Six months after a massive IRS scandal where this giant Federal bureaucracy was caught holding up conservative applications for 501C status in order to purposefully aid President* Obama we know that there is no evidence of any type of fix.
However, in order to double dog do the deed we now find our President* suggesting new rules that will make it harder for nonprofits to involve themselves in politics. (What, leaving only the profitable enterprises? And that’s better?)
The Obama administration moved Tuesday to limit the expansive role that nonprofit groups play in politics, proposing a regulation that would rein in certain tax-exempt organizations that have been able to spend hundreds of millions of dollars in recent elections without revealing their donors.
Under the proposed rule, groups such as Crossroads GPS, co-founded by GOP strategist Karl Rove, and the Democratic-allied League of Conservation Voters would no longer be able to claim some of their routine activities as part of their work as “social welfare” organizations.
They are calling this a “fix”. A fix to too much money in campaigns? No. A fix to the IRS targeting conservative (read Tea Party, or Patriot) groups looking for tax free status.
One other thing to note. Apparently the problem is all that secret money that no one knows where it came from:
But the initiative was largely cheered by campaign finance reform advocates as an important effort to limit the use of secret money in campaigns.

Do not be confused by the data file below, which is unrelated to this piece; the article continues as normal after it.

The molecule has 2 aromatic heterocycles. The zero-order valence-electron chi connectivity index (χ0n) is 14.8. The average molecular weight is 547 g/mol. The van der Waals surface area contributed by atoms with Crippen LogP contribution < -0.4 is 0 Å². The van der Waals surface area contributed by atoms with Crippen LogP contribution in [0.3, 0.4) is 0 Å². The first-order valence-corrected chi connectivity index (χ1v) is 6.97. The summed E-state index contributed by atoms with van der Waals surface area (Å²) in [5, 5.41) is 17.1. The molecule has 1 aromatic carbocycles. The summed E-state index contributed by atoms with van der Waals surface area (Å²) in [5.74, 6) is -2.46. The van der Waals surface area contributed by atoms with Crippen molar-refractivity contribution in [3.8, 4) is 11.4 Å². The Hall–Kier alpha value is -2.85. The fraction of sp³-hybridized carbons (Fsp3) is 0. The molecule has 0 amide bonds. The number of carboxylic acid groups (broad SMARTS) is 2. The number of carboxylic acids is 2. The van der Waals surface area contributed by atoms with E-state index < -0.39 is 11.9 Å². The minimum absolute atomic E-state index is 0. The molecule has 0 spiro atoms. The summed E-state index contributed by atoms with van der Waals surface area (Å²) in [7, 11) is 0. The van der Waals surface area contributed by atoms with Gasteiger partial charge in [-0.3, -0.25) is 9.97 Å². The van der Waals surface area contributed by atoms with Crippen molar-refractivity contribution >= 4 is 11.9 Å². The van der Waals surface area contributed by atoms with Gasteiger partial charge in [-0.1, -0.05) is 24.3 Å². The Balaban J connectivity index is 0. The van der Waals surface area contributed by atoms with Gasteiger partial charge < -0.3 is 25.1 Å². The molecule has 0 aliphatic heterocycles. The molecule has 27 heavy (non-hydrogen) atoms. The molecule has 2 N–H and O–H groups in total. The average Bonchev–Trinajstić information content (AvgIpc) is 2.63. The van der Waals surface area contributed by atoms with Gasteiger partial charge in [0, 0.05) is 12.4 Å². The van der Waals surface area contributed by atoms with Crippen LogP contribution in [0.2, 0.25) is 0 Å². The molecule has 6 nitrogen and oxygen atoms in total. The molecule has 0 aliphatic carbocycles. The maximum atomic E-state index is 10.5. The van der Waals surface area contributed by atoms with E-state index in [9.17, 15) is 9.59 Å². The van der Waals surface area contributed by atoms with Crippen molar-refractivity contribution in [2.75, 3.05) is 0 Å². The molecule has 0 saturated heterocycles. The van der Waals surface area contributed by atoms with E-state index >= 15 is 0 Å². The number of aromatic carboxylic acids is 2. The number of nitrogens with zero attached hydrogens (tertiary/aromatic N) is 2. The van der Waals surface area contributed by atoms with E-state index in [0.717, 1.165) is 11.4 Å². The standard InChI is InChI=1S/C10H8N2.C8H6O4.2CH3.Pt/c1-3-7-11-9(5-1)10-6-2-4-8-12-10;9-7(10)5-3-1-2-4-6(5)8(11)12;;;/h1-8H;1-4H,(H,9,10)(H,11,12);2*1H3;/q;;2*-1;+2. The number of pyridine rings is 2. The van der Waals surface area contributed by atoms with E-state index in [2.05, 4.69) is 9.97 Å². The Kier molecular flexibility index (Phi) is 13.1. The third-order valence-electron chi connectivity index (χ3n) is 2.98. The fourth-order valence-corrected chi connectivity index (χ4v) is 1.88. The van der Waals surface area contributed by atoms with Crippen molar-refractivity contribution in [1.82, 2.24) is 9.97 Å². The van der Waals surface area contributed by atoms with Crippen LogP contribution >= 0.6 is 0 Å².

And what happens when a conservative openly gives money to a conservative group? You’all remember this Kim Strassel story:
Mr. VanderSloot is the Obama target who in 2011 made a sizable donation to a group supporting Mitt Romney. In April 2012, an Obama campaign website named and slurred eight Romney donors. It tarred Mr. VanderSloot as a “wealthy individual” with a “less-than-reputable record.” Other donors were described as having been “on the wrong side of the law.”
This was the Obama version of the phone call—put out to every government investigator (and liberal activist) in the land.
Twelve days later, a man working for a political opposition-research firm called an Idaho courthouse for Mr. VanderSloot’s divorce records. In June, the IRS informed Mr. VanderSloot and his wife of an audit of two years of their taxes. In July, the Department of Labor informed him of an audit of the guest workers on his Idaho cattle ranch. In September, the IRS informed him of a second audit, of one of his businesses. Mr. VanderSloot, who had never been audited before, was subject to three in the four months after Mr. Obama teed him up for such scrutiny.
The last of these audits was only concluded in recent weeks. Not one resulted in a fine or penalty. But Mr. VanderSloot has been waiting more than 20 months for a sizable refund and estimates his legal bills are $80,000. That figure doesn’t account for what the president’s vilification has done to his business and reputation.
Read the whole thing again just for fun.